Playing it Cool

Filming in the desert, Charles Evered takes the road less traveled for Adopt a Sailor

Charles Evered

Photography by Cathy Jardine

Explosions, con jobs, and brutal crimes dominate recent ties between the Coachella Valley and Hollywood. Mission: Impossible: 3, Ocean’s 11, and Alpha Dog were all filmed here. The violent scenes might reflect the film industry’s current interests. Bombs, heists, and spilled blood trigger box-office success.

This makes playwright and screenwriter Charles Evered’s filming in and around the desert all the more noteworthy. Nothing blows up in Adopt a Sailor, apart from preconceived notions; and the drama focuses on simple human emotion rather than outlandish plot devices.

“It doesn’t degrade humanity,” says Evered, an associate professor of playwriting at University of California, Riverside. “There are no scantily dressed teenage girls being tortured in it. There are no saws, no spattering blood everywhere.

Adopt a Sailor began as a 10-minute play about a New York couple that adopts a sailor during Fleet Week. It burgeoned into a full production and then, after Evered moved to Palm Desert, blossomed into a feature film. “We made a movie we can be proud of no matter how many people end up seeing it,” he says. “And at the end of the day, that just isn’t such a bad thing.”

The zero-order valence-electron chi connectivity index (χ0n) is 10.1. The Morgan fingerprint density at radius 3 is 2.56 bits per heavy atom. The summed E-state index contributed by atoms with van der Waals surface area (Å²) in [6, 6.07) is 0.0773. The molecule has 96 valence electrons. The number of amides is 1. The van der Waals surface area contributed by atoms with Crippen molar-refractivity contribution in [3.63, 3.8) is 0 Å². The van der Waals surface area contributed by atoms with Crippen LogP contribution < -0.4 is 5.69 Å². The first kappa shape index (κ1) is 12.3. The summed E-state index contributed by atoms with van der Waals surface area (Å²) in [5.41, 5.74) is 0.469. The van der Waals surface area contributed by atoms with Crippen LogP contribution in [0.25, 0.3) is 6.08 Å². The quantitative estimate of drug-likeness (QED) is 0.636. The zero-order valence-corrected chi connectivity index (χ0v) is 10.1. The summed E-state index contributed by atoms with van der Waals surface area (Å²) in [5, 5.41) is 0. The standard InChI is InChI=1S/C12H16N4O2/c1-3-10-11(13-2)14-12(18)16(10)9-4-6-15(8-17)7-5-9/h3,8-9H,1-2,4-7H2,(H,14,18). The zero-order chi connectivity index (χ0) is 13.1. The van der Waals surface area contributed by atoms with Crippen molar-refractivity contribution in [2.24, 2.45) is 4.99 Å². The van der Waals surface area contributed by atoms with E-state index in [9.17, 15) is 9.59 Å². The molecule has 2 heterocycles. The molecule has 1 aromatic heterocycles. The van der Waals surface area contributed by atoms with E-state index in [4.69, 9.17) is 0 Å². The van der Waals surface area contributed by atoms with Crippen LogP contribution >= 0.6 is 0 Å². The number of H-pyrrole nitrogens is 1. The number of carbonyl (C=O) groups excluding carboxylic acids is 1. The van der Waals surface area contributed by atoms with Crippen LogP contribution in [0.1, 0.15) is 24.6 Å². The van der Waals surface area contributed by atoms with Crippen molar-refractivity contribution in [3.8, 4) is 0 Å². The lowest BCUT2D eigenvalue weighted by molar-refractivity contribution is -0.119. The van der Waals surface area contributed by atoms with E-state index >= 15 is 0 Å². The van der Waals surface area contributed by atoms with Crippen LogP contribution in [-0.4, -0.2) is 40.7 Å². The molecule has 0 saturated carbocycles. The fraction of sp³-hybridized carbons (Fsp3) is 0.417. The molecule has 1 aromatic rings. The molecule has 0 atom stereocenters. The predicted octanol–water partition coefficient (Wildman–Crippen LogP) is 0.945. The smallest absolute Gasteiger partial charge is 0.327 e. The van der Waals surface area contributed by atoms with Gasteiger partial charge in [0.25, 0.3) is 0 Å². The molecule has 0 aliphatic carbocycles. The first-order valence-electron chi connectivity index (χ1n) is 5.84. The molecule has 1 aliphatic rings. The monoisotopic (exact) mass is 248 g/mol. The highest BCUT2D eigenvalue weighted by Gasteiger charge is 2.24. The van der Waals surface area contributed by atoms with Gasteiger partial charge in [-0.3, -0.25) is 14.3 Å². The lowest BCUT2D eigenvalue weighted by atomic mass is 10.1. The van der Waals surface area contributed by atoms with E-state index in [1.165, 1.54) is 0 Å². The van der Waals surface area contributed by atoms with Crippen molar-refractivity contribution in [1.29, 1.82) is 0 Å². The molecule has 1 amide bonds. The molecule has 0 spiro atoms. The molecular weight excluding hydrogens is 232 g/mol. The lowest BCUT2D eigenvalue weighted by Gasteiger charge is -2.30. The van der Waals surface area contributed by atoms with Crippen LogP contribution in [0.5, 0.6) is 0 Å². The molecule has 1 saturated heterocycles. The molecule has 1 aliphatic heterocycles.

Set in Manhattan, Adopt a Sailor stars stalwarts Bebe Neuwirth and Peter Coyote as a troubled married couple, while newcomer Ethan Peck, grandson of Gregory Peck, plays the sailor. Evered and his crew spent five days filming exteriors in New York during Fleet Week, including on the deck of a Navy warship, before returning to the desert for three weeks of preproduction and filming last summer. WonderStar Productions, headed by Michael Marix and Kim Waltrip, is producing the movie.

A conference room on UCR’s Palm Desert campus became a production office — with production assistants scurrying in with coffee and phones constantly ringing as the team sets up vendors, readies the crew, and handles press responsibilities. Though featuring only three principals, the film called into action dozens of players valleywide. When the time came to film, Bel-Air Greens in Palm Springs became an East Coast course (with newsmen Dan Ball and Patrick Evans in bit roles as golfers), and an alley in Indio became an alley in New York. For the primary location, a residence in Palm Desert was turned into an Upper West Side apartment. Those shots were not in the original plan.

"Kim and I did a lot of location scouting from coast to coast. We looked at apartments in New York City. We looked in New Jersey, Pennsylvania, Los Angeles, lots of places,” Evered says. “The decision to shoot in the desert had more to do with Kim Waltrip just being a smart producer. She knew that if we could achieve the same effect by shooting it locally, that would free us up to spend more time and money on the things that mattered, like getting first-rate actors and an amazing crew.”